Water ski pros deliver their three-event tips for knocking the dust off this spring.
At Fluid Sports, we stress the importance of performing a lot of single-wake cuts with our students. We definitely practice what we’re preaching too. Performing single-wake cuts gets you back on your skis, and just as importantly, puts you back in the air. Once you’re comfortable, you can bump the boat speed up a few miles an hour to give you more speed into the ramp. Concentrate on the basics: back straight, arms relaxed, and maintain your direction through the ramp. Before you move on to double-wake cuts, it is important to practice your cuts without the ramp. This way you will be accustomed to the speed before you hit the ramp.
We like to have our skiers start at a speed or line length that they really have dialed. Typically it will be the preceding line length they were starting on last season. From there we slow the boat down a half-mile an hour. This allows you to slow your mind down and feel things out. Your reaction time is seriously stinted this time of year, since much of your muscle memory is gone after a few months off the water. It is important not to be impatient at the beginning of the season; do not move on to the next pass until things are feeling nearly perfect. As with jumping, concentrate on your most basic keys: establishing a strong position into the wake and maintaining your outbound direction through your edge change.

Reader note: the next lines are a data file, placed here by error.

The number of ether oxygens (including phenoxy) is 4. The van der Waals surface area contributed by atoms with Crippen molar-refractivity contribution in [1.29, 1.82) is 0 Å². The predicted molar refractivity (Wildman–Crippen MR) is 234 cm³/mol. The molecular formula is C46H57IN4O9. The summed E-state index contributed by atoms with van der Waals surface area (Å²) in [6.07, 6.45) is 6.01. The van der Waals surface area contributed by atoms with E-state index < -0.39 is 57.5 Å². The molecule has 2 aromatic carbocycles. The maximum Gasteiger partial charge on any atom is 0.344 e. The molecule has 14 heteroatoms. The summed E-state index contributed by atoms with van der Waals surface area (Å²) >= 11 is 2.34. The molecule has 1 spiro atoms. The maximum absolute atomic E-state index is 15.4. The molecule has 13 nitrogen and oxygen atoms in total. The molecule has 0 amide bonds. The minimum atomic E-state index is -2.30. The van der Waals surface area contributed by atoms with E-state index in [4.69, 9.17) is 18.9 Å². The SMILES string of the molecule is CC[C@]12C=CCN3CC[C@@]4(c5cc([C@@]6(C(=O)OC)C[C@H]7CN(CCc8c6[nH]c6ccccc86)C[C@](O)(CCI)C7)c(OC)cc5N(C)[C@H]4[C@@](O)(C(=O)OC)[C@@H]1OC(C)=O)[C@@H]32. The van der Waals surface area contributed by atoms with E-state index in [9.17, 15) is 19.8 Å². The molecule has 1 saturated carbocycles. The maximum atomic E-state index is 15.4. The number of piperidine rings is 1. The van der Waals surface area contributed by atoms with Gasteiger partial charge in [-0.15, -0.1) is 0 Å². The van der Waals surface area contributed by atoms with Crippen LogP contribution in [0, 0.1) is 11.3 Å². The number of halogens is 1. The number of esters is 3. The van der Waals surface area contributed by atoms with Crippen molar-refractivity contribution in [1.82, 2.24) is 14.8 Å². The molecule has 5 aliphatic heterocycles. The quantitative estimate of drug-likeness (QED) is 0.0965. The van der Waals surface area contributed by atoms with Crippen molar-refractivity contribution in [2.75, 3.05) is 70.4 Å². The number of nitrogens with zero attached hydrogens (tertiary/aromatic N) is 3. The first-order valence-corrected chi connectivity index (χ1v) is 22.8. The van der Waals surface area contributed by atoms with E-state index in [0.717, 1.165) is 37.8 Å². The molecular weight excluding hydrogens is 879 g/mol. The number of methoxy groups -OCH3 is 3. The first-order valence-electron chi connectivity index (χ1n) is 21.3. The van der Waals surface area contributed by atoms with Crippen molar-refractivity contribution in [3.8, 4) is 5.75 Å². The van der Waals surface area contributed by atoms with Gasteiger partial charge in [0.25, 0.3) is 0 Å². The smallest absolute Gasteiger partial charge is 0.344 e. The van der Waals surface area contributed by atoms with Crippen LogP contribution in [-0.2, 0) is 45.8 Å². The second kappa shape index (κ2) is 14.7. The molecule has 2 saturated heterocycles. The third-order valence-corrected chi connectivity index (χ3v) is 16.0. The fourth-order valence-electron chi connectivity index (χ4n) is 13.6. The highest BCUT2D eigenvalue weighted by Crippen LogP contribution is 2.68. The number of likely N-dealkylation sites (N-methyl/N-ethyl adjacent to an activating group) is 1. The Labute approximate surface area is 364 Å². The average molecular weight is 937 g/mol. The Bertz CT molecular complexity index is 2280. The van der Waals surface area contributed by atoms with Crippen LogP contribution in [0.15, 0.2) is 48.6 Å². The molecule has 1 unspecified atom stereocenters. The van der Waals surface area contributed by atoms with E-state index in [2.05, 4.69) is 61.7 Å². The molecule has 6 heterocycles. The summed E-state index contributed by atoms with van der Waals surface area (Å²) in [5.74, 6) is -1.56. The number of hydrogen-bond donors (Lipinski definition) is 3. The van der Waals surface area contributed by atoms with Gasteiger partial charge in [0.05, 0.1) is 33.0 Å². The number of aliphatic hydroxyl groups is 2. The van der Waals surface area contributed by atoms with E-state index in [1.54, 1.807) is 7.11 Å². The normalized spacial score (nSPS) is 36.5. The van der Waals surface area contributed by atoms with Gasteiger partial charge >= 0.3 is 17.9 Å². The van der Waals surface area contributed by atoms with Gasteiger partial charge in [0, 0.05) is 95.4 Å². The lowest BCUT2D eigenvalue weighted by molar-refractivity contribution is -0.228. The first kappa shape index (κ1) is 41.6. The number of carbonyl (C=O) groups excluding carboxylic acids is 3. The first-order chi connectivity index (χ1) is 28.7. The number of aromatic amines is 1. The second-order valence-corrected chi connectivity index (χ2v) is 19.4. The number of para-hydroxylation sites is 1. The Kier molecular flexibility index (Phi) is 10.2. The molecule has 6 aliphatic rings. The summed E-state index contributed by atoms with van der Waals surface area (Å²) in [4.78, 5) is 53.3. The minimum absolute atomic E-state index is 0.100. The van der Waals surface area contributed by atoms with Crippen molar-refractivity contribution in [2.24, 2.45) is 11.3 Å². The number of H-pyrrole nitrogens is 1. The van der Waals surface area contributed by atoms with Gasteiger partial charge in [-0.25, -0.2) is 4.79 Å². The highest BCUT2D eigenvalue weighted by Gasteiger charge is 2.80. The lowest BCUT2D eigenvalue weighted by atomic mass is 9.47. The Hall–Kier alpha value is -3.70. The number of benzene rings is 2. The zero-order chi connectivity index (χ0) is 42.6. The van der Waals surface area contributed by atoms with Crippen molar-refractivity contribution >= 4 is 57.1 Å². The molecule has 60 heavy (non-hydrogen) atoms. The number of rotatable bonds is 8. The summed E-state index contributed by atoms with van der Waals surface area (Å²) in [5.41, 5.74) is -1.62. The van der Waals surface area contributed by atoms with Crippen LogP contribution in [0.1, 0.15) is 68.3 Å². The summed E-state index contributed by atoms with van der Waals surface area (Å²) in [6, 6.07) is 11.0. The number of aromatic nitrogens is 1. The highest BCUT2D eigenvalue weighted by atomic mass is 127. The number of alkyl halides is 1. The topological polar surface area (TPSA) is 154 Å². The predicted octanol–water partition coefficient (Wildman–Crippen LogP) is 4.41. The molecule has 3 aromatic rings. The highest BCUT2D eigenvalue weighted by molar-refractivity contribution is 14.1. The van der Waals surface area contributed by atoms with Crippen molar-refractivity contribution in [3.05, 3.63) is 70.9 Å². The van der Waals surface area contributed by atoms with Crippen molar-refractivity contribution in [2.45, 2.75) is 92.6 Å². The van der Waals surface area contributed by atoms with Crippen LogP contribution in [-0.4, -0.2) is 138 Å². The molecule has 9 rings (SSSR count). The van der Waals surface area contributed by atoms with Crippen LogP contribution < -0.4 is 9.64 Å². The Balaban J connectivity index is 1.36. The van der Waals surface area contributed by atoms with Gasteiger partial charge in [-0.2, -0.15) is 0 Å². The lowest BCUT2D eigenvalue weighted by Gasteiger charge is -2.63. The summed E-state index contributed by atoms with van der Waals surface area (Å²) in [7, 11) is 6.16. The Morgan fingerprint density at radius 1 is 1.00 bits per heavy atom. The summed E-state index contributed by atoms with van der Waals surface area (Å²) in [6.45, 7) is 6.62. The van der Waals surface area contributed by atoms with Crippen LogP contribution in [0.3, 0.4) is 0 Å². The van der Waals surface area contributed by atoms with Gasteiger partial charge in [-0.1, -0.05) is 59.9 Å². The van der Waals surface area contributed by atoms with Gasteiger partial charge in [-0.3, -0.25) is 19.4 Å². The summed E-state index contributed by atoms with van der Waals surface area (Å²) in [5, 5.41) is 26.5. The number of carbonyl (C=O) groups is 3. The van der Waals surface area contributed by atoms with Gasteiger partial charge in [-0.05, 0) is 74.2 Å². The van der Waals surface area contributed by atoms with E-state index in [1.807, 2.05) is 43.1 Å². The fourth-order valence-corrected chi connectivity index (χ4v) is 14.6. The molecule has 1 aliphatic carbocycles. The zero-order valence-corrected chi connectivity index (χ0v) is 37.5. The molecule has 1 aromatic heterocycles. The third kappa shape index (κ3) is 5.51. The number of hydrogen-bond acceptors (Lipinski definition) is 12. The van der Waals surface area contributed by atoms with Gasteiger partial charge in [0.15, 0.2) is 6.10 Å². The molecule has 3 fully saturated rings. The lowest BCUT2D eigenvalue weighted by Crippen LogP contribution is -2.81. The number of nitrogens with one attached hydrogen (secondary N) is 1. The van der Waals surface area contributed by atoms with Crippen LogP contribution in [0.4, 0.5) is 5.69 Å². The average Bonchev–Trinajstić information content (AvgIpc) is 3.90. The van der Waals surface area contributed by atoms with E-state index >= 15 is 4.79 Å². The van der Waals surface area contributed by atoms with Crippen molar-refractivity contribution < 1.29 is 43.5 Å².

Tricks is one event where you can really take your time getting back into the full swing of things. We have our skiers spend a full set or two just messing around on the water, jumping the wakes and having fun. From there we even recommend spending some sets running the slalom course. Next, do short sequences of tricks pulled from your easier trick runs. Don’t try to do single tricks in isolation; rather work on getting back balance and strength in your legs through two-, three- and four-trick sequences. You will be building your stamina and slowly piecing your run back together.